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Also in the news / No concrete issues, reduced opening hours, CLAN Yarns and more …

THERE appears to be no schools or other public buildings in Shetland where Reinforced Autoclaved Aerated Concrete (RAAC) has been used.

Shetland Islands Council, NHS Shetland and Shetland Recreational Trust have all confirmed that the potentially dangerous concrete is not an issue in any of their buildings.

A council statement read: “Through our building inspection, maintenance and repair programmes, Shetland Islands Council has not identified any buildings with Reinforced Autoclaved Aerated Concrete (RAAC).”

The Health and Safety Executive (HSE) has warned that RAAC is now beyond its lifespan and may collapse with little or no notice.

Freedom of Information requests by the Scottish Liberal Democrats revealed a quite a few universities and colleges affected – but none belonging to the UHI network.


POPULAR Lerwick cafe Fjara has reduced its opening days from six to five due to staffing issues.

The café, on Sea Road, will now only be from Tuesdays to Saturdays.

In a message on social media management said they were hopeful to be able to open again on Sundays in the not too distant future.

“Of course, this not ideal for us, but at the given time, with the shortage of staff we are currently facing, we feel it is the best option for us,” they said.


A NEW Clan Cancer Support monthly peer support group to help reduce isolation for anyone in Shetland affected by a cancer diagnosis is starting this week.

Da Clan Yarns will take place on the first Wednesday of each month from 2pm – 4pm at Clan’s base in Islesburgh Community Centre in Lerwick.

The meeting will enable attendees to talk about their cancer journey in a safe space, with wellbeing advice and support available from Clan and professional guest speakers providing information about additional local services.

Clan’s Shetland area services coordinator Dorothy Jamieson said: “Da Clan Yarns was formed to provide a safe space in a non-medical environment for cancer patients, their carers, family and friends to promote mutual support and wellbeing amongst those attending and in doing that, we hope to reduce any feelings of isolation.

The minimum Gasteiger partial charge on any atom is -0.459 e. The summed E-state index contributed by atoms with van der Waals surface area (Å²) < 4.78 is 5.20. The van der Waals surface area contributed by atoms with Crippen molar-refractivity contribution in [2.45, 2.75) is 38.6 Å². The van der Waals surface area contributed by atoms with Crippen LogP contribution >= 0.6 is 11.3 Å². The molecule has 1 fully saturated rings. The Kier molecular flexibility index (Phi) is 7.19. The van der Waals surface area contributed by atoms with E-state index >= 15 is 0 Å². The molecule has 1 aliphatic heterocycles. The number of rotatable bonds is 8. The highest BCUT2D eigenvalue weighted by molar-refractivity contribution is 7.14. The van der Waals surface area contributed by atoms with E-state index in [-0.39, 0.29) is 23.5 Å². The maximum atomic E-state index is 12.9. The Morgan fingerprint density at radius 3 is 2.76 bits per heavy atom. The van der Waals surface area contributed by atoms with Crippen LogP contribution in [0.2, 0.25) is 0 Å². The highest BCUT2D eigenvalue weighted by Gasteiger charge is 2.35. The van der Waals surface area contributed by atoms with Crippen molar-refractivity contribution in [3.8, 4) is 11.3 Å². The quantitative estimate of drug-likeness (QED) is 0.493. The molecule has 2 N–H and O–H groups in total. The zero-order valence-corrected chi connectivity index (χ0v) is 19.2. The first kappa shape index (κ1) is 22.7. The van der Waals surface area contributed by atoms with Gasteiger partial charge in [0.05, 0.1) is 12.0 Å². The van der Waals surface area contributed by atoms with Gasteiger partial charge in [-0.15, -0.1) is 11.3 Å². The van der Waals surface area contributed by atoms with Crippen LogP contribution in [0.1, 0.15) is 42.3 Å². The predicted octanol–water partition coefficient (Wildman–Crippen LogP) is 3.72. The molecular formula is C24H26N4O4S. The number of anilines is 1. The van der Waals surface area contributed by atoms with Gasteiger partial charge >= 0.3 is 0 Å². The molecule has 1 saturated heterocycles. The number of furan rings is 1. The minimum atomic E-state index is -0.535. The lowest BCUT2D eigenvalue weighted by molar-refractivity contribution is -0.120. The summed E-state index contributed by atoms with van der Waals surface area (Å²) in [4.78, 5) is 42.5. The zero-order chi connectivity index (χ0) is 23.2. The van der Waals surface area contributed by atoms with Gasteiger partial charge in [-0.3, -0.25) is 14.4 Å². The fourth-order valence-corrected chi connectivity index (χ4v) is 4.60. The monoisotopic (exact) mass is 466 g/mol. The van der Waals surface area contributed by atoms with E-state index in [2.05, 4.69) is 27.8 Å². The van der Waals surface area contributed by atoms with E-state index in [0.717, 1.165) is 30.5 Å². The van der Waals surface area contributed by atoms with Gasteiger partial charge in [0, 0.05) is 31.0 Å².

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“Each session will be hosted by Clan with our specially trained listening and support volunteers on hand. Anyone who wants to come along can contact us to find out more information and register to attend.”


The Gaada team (left to right): Jono Sandilands – Workshop/Publishing Coordinator, Amy Gear – Director, Shannon Leslie – Graduate focused on archives/shop Daniel Clark – Director
Photo: Mhari McLeman/HIE

AN ARTIST-led social enterprise that works with local communities to develop art activities held an open day at the weekend to mark the relaunch of its refreshed workshop.

Burra-based Gaada was founded by artists Amy Gear and Daniel Clark in 2018. Its work centres on a visual art workshop in a former Methodist Kirk where it delivers a programme that includes exhibitions, publishing and the development of local resources for artists.

The community interest company was awarded £48,017 from Highlands and Islands Enterprise (HIE) towards the cost of transforming the building.

So far, this has enabled them to alter the interior and double their capacity for weekly one-to-one workshops as well as purchasing new equipment for screen printing and risograph, improving useability and overall efficiency.

Mhari McLeman, head of strengthening communities at HIE in Shetland, said: “Gaada is an incredible social enterprise and fair work employer, which has delivered an immense amount of impact in the five years since their creation.

“Our investment encourages it to grow further, which, in turn enables it to increase their social impact by removing the barriers for a growing number of individuals including underrepresented groups.”

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